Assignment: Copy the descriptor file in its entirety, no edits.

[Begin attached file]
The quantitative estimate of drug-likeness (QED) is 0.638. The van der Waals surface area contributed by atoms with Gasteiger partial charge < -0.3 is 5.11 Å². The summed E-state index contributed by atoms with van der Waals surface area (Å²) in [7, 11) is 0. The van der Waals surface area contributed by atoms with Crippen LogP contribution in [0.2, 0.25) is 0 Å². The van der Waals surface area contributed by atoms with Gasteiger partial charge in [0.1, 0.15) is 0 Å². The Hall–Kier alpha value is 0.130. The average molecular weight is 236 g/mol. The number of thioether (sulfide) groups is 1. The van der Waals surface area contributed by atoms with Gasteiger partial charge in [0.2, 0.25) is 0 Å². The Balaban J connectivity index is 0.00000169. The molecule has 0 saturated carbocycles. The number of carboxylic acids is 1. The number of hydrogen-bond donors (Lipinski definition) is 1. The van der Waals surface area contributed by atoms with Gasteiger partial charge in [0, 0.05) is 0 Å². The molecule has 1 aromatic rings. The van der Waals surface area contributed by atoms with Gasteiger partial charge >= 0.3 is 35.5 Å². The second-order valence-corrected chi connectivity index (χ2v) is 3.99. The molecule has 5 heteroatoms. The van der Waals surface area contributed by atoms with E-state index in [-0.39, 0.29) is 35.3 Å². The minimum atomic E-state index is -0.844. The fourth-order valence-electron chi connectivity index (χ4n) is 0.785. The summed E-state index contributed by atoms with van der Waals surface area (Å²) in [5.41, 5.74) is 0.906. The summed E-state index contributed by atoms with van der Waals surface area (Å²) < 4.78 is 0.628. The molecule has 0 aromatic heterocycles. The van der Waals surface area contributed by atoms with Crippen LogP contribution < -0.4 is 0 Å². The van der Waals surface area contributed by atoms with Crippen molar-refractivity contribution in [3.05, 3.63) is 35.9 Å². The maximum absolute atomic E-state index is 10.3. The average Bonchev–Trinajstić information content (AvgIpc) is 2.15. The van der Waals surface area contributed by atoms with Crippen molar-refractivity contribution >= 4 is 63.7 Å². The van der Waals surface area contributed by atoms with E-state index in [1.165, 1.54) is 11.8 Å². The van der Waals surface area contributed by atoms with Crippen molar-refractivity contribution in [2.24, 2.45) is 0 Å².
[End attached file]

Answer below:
The quantitative estimate of drug-likeness (QED) is 0.638. The van der Waals surface area contributed by atoms with Gasteiger partial charge < -0.3 is 5.11 Å². The summed E-state index contributed by atoms with van der Waals surface area (Å²) in [7, 11) is 0. The van der Waals surface area contributed by atoms with Crippen LogP contribution in [0.2, 0.25) is 0 Å². The van der Waals surface area contributed by atoms with Gasteiger partial charge in [0.1, 0.15) is 0 Å². The Hall–Kier alpha value is 0.130. The average molecular weight is 236 g/mol. The number of thioether (sulfide) groups is 1. The van der Waals surface area contributed by atoms with Gasteiger partial charge in [0.2, 0.25) is 0 Å². The Balaban J connectivity index is 0.00000169. The molecule has 0 saturated carbocycles. The number of carboxylic acids is 1. The number of hydrogen-bond donors (Lipinski definition) is 1. The van der Waals surface area contributed by atoms with Gasteiger partial charge in [0, 0.05) is 0 Å². The molecule has 1 aromatic rings. The van der Waals surface area contributed by atoms with Gasteiger partial charge >= 0.3 is 35.5 Å². The second-order valence-corrected chi connectivity index (χ2v) is 3.99. The molecule has 5 heteroatoms. The van der Waals surface area contributed by atoms with E-state index in [-0.39, 0.29) is 35.3 Å². The minimum atomic E-state index is -0.844. The fourth-order valence-electron chi connectivity index (χ4n) is 0.785. The summed E-state index contributed by atoms with van der Waals surface area (Å²) in [5.41, 5.74) is 0.906. The summed E-state index contributed by atoms with van der Waals surface area (Å²) < 4.78 is 0.628. The molecule has 0 aromatic heterocycles. The van der Waals surface area contributed by atoms with Crippen LogP contribution < -0.4 is 0 Å². The van der Waals surface area contributed by atoms with Crippen molar-refractivity contribution in [3.05, 3.63) is 35.9 Å². The maximum absolute atomic E-state index is 10.3. The average Bonchev–Trinajstić information content (AvgIpc) is 2.15. The van der Waals surface area contributed by atoms with Crippen molar-refractivity contribution >= 4 is 63.7 Å². The van der Waals surface area contributed by atoms with E-state index in [1.165, 1.54) is 11.8 Å². The van der Waals surface area contributed by atoms with Crippen molar-refractivity contribution in [2.24, 2.45) is 0 Å².